The Art of Seeing the Invisible – Part 1

The Art of Seeing the Invisible – Part 1

by Sid Raisch


“Vision is the art of seeing what is invisible to others.” ~ Jonathan Swift

NOTE: I have something significantly important to tell you, and if you are in too much of a hurry to read all of this now, please skip down to Case in Point #2. On the other hand, if you realize you need a mental thinking through of the realities of the day carry on from here.

You may not have noticed but I’ve taken a sabbatical of sorts from writing articles for the past few months. This was my invisibility playing out as you’ll read now. It’s isn’t that I’ve had nothing to write about, or time to do it. It’s undoubtedly COVID Fatigue, a psychological effect that some people of the contrarian nature are starting to doubt as being real. Do you know, denial is a rather poor coping mechanism? The struggles are real, and are masked in our industry by the irrational jubilation of being flush with cash, having plenty of work or orders to fill, and time to pontificate in unreality. Deny it or not, the effect is still there.

One of the unintended consequences of the jubilation of record-breaking days, weeks, months and a legendary year to remember forever is the elasticity of lesser efforts going undetected because excess cash distracts us from the, relatively speaking, lack of more intelligent efforts. A word to the wise – be careful how you spend the windfall, and more careful how you invest it.

Case in Point #1 - Some companies are marketing irrationally as if they need to sell name brand and commodity plants cheap to grab market share. I see their email. Meanwhile, some very smart others are removing (greater) profit sucking incentives, increasing prices to match the consumers newfound sense of perceived value of plants, and also gaining an even greater share of the most profitable part of the market, which will stay with them in the future and for the right and best reasons. They’ll also be more profitable than the others, and if they invest those profits wisely will gain balance sheet strength and resiliency for the future.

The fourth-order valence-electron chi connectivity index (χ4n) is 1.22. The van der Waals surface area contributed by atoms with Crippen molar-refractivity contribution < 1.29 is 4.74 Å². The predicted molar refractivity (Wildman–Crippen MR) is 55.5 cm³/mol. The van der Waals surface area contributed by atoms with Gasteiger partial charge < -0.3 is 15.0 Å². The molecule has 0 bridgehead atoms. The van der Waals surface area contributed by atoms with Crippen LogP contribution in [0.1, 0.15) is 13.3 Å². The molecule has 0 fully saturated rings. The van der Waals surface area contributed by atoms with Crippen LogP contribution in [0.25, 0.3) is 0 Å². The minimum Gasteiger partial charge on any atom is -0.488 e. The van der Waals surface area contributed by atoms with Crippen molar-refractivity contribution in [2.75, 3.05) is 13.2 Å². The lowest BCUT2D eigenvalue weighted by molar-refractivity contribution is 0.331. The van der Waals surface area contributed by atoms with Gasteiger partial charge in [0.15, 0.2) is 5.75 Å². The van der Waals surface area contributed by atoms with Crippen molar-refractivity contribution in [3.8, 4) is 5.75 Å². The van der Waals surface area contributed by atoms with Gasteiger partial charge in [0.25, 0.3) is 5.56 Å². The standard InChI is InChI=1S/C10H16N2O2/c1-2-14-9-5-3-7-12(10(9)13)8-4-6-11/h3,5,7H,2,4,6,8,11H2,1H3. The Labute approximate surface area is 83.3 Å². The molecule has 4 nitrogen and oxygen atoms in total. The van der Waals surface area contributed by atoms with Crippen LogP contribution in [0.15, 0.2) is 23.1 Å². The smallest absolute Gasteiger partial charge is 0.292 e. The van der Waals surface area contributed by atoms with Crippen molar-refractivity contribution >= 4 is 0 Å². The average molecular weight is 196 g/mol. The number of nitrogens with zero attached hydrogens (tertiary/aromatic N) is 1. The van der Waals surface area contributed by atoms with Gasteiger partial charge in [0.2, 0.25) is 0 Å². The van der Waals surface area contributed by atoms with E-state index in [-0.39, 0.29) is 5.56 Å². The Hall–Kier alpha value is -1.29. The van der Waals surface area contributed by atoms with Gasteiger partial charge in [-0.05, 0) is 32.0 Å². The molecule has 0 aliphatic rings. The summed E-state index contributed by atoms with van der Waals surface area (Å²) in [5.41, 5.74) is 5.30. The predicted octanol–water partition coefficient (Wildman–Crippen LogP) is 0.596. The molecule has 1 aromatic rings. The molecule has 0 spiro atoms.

Case in Point #2 - Some companies are focused on, and frustrated by the shortages of product while others are focused even more intently on the customer in front of them. The numbers have proven that over 70% of customers buy what they like when they see it, not what they came for. Plants are a mystery to our once-a-year spring fever feeding customers, and they truly don’t know what they bought in the past, what they want, or even what’s possible until they see it in front of them. If we wisely put it in front of them before they arrive, they may become predisposed to buy that, and if we don’t they’ll be captivated by whatever is blooming just like they always have. In other words, focus on selling what you can get, and worry less about whether you are getting what you want to sell. “Selling is helping people buy what you have to sell, not being paralyzed by not having what you want to sell.”

Case in Point #3 – Comic Relief from COVID - I get a break with comedy from a variety of sources, and find it laughable the irony of some of the things we’re seeing in everyday life. Some people are laughing at the irony, and some are laughing with it. Laugh with it. Some get offended that I laugh with the situations, and I laugh about that.